CEO Extraversion. Extraverts are enthusiastic, assertive, active, and optimistic. They are seen as outgoing and energetic.
CEO Agreeableness. Agreeable individuals are altruistic, warm, generous, trusting, and cooperative. They are typically seen as modest, helpful, and willing to compromise.
CEO Conscientiousness. Conscientiousness includes self-discipline, dependability, responsibility, deliberation, achievement orientation, and concern for following established rules.
CEO Openness to Experience. Individuals scoring high on openness to experience are characterized by traits such as imagination, un-conventionality, autonomy, creativity, and independence.
CEO Neuroticism. People who score high on neuroticism tend to be anxious, insecure, emotionally unstable, defensive, and upset by minor threats or frustrations. Those who are low on neuroticism are seen as calm, relaxed, and secure.
This research presents two significant advances in the field of organizational culture. Firstly, it gives us an understanding of where organizational culture comes from. Many experts agree that senior leadership is vital to constructing a company's culture, and their actions and statements give cues on what is highly valued and how people should act. Until this study, there was no indication of why leaders may behave differently. This study suggested, and the results demonstrate, that a CEO's personality and personal values can influence the company's culture significantly; these correlations were stronger than expected, which suggests that the CEO's character might be a key factor behind an organization's culture.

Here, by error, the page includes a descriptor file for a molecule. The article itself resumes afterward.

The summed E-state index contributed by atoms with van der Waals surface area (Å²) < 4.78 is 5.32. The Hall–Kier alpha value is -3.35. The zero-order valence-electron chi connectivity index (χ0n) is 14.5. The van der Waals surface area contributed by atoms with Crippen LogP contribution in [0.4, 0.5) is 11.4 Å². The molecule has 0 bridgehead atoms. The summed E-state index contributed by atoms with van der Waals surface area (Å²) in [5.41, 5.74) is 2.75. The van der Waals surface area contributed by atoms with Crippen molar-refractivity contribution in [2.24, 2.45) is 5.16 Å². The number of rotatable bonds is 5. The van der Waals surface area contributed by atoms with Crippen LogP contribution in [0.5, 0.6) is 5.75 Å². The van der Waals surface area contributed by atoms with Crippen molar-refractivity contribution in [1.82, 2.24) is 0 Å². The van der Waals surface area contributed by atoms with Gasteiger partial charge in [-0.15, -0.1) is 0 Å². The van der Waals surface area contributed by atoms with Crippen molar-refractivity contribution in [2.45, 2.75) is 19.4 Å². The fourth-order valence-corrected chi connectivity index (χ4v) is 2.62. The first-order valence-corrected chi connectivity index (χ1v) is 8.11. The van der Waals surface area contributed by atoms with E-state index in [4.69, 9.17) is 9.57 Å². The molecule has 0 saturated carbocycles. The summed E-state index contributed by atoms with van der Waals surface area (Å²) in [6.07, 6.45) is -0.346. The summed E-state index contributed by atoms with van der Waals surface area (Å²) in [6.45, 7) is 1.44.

The research supports prior studies that link executive personalities with business success, such as profitability, mergers and acquisitions, corporate social responsibility, and strategic choice. These investigations show a connection between leaders' traits and achievements but don't explain how they have an effect. This work points to the possibility that the influence may be moderated by culture, meaning that alone, it may not be the leadership traits that result in higher performance but its capacity for shaping a positive corporate environment.
Two things stand out from the research findings. First, the Big Five personality variables may be associated with an organizational culture based on the context. Still, we believe three traits are especially relevant to this study: conscientiousness, agreeableness, and extraversion. More conscientious people are likelier to have cultures that focus on rules and processes rather than flexibility and innovation. This is according to Herrmann and Nadkarni (2014), who found highly conscientious CEOs were less likely to introduce pertinent changes. On the other hand, those with more agreeable personalities (trusting and warm) will create more agile and innovative work environments. Extraverted CEOs tend to emphasize collaboration, operational excellence, and flexibility over innovation.